Working with Ableton (Live and Push) has been an experience the last few weeks. I went from knowing just about nothing to having to do a cover of a pop song with a group of middle schoolers (as their helper). What has freaked me out about using this technology is all of the possibilities of what you can use it for and with. You don’t really even need to have formal music training to use it, and in a way it can kind of supplement for a music course because through the process of using it you have to figure certain things out. I think that is kind of the point with this project. I am working with a couple of middle schoolers with not music training, who kind of know what they are doing with Ableton, and I am a student that has some music training and is not completely familiar with the technology. In a way we can kind of balance each other out. Another benefit of this project is getting used to working with people from a distance that you can’t see.
I think that I might like to do something like this in my own classroom if I am given the freedom in a music class like this. There are a lot of possibilities with Ableton, and with having people to work with. I would probably stray from the sink-or-swim model that this current project is following (at least that is the way that it seems from my perspective) and have more of a structured approach to using this program. I would try to give my students more music training before handing them over to college students that may not know how to work with children from afar. While teaching them what to do with the technology I would try to make sure that they know what it is that they are actually doing, like how to tell what the time signature is (and what a time signature is) and how to listen for a different note (as in a bass line) and how to try and find the key for that so that they know more or less what notes they will need to complete the song.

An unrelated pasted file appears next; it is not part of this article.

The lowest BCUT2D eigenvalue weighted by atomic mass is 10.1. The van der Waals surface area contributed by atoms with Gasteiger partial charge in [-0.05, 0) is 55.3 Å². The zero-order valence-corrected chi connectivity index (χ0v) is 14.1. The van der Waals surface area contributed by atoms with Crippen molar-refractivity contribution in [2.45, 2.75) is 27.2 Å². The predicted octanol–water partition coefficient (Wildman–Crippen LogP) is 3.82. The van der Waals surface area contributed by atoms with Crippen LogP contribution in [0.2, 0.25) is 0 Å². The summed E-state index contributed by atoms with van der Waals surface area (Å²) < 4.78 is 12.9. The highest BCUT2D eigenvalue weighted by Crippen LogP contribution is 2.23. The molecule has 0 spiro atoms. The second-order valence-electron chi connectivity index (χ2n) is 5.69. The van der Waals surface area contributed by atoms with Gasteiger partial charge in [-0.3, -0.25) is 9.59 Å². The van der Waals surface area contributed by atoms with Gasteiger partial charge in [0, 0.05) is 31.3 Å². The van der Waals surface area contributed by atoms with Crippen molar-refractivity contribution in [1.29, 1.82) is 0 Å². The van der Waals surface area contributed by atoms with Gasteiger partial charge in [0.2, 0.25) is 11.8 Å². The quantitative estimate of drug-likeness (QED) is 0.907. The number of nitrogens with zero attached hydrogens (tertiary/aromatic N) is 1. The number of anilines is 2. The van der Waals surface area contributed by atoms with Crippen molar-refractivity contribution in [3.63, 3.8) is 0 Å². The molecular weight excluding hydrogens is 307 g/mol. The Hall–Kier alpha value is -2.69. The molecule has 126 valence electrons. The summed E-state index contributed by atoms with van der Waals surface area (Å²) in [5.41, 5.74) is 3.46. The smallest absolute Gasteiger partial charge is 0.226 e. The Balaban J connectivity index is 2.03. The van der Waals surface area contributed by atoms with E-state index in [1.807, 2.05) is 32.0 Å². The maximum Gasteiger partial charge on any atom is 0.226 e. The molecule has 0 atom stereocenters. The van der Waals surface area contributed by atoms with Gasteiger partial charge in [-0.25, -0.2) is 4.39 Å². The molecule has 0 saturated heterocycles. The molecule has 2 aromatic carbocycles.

I also think that communication about the project between students would be beneficial so that they can perhaps form their own groups (between the middle schoolers and college students) like have introduction videos and where their strengths are before randomly assigning them. I would also like to see more collaboration between people to see what songs they will want to do, so that no one gets stuck on something that they don’t like or that is too hard. One way to make this whole thing easier would be to maybe have larger groups and assign them to different parts because a larger group on the same song might allow them to collaborate more and get help where they need it, particularly from their peers that they are actually in class with. This would keep everybody interested, and if they get done early maybe they can split into smaller groups and try another song, and take on different responsibilities. This would enable them to move around and explore more of Ableton without getting frustrated over not understanding something or getting bored.
I am not sure how realistic some of my ideas are, because I don’t have experience teaching yet, and I am not sure all of the work that it would take and has taken to work on this collaborative project; but they are just some things that have come to mind as I am going though this and I would actually like to try out if I am given the chance.